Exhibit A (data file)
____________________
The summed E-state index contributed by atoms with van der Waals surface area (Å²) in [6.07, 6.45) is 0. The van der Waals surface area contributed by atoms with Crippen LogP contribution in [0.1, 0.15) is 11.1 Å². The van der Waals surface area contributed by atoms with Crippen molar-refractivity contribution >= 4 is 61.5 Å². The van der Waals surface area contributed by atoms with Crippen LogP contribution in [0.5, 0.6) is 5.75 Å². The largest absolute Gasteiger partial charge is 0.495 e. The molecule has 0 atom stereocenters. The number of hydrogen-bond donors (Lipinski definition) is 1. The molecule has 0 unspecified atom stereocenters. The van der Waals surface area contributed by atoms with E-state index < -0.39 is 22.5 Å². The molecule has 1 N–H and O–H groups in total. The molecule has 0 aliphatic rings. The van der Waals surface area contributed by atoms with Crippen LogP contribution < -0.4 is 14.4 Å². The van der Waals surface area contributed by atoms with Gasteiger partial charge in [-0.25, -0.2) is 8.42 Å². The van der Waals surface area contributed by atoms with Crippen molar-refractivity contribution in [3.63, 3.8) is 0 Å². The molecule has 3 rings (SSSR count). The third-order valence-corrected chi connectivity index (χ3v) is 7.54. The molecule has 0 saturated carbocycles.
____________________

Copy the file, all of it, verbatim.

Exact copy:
The summed E-state index contributed by atoms with van der Waals surface area (Å²) in [6.07, 6.45) is 0. The van der Waals surface area contributed by atoms with Crippen LogP contribution in [0.1, 0.15) is 11.1 Å². The van der Waals surface area contributed by atoms with Crippen molar-refractivity contribution >= 4 is 61.5 Å². The van der Waals surface area contributed by atoms with Crippen LogP contribution in [0.5, 0.6) is 5.75 Å². The largest absolute Gasteiger partial charge is 0.495 e. The molecule has 0 atom stereocenters. The number of hydrogen-bond donors (Lipinski definition) is 1. The molecule has 0 unspecified atom stereocenters. The van der Waals surface area contributed by atoms with E-state index < -0.39 is 22.5 Å². The molecule has 1 N–H and O–H groups in total. The molecule has 0 aliphatic rings. The van der Waals surface area contributed by atoms with Crippen LogP contribution < -0.4 is 14.4 Å². The van der Waals surface area contributed by atoms with Gasteiger partial charge in [-0.25, -0.2) is 8.42 Å². The van der Waals surface area contributed by atoms with Crippen molar-refractivity contribution in [3.63, 3.8) is 0 Å². The molecule has 3 rings (SSSR count). The third-order valence-corrected chi connectivity index (χ3v) is 7.54. The molecule has 0 saturated carbocycles.